When you’re out on the road year-in-year-out damage to canvas is bound to happen: kids running in and out, debris in high winds, or grit inadvertently being packed into your tent causing damage during travel. Unfortunately, canvas repairs can cost a fair chunk of change but if the damage is minor, say, just a small tear or hole, there are a few things you can do that will get you back out there and enjoying the great outdoors with a secure space to stay cosy and dry.
The first option available is to use a canvas repair kit, available from most hardware and camping and outdoor lifestyle stores for just a few dollars. There are many brands to choose from and while each comes with its own recommended methods of use, they essentially all require you to tightly stitch up the tear with a supplied needle and thread before applying a patch with glue. These kits work well for small rips and holes but repairs are limited by the size of the patch and can be labour intensive for larger tears as canvas can be tricky to sew.
If you haven’t got the patience to conduct a fiddly repair or the tear is significant in the size you can always try cloth tape or canvas repair tape, available at most hardware stores. Cloth tape is basically a resin-coated canvas backed with heavy-duty adhesive. It’s relatively easy to apply (provided it doesn’t stick to itself) and you can choose from a range of colours, but the results aren’t particularly discrete and the tape’s adhesive can leach oils over time. Its low cost and the single-step application process make it ideal for emergencies, though, like when the first sign of a tear emerges mid-storm, so chuck a roll in the back of your camper.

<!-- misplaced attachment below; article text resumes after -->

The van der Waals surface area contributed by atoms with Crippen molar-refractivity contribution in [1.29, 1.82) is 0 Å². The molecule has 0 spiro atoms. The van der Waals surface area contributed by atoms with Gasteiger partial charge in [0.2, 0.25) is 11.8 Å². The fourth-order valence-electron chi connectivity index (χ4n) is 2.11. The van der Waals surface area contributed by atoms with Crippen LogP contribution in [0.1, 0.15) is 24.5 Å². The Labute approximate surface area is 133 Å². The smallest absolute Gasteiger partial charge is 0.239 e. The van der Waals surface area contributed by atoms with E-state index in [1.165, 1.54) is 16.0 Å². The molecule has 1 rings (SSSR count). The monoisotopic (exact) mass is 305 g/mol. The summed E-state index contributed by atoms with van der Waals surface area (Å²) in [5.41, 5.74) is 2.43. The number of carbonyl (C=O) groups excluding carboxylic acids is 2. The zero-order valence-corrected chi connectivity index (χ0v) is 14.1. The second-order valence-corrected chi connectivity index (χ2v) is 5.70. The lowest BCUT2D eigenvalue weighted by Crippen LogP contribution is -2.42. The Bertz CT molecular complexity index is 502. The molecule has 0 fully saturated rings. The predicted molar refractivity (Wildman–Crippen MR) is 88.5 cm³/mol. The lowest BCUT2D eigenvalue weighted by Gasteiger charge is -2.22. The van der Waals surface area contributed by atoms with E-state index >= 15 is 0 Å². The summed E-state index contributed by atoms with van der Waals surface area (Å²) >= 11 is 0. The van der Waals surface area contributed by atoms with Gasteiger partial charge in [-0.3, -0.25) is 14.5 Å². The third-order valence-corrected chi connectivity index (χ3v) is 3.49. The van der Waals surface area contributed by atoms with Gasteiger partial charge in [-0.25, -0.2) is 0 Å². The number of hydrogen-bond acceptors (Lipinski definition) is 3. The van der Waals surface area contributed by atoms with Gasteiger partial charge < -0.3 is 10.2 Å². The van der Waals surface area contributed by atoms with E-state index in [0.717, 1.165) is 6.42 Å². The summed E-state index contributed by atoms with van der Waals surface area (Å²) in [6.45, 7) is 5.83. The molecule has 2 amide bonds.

Now here’s a more sophisticated DIY product currently available directly from the United States. Like canvas repair tape, Tear-Aid Type A is a self-adhesive that requires no sewing but has the added advantage of improved flexibility, neutral acidity and adhesive strength. The company that produces Tear-Aid Type A makes some extraordinary claims regarding the strength of its bond, long-lasting properties, and its ability to flex. It seemed pretty flexible and strong from what we found.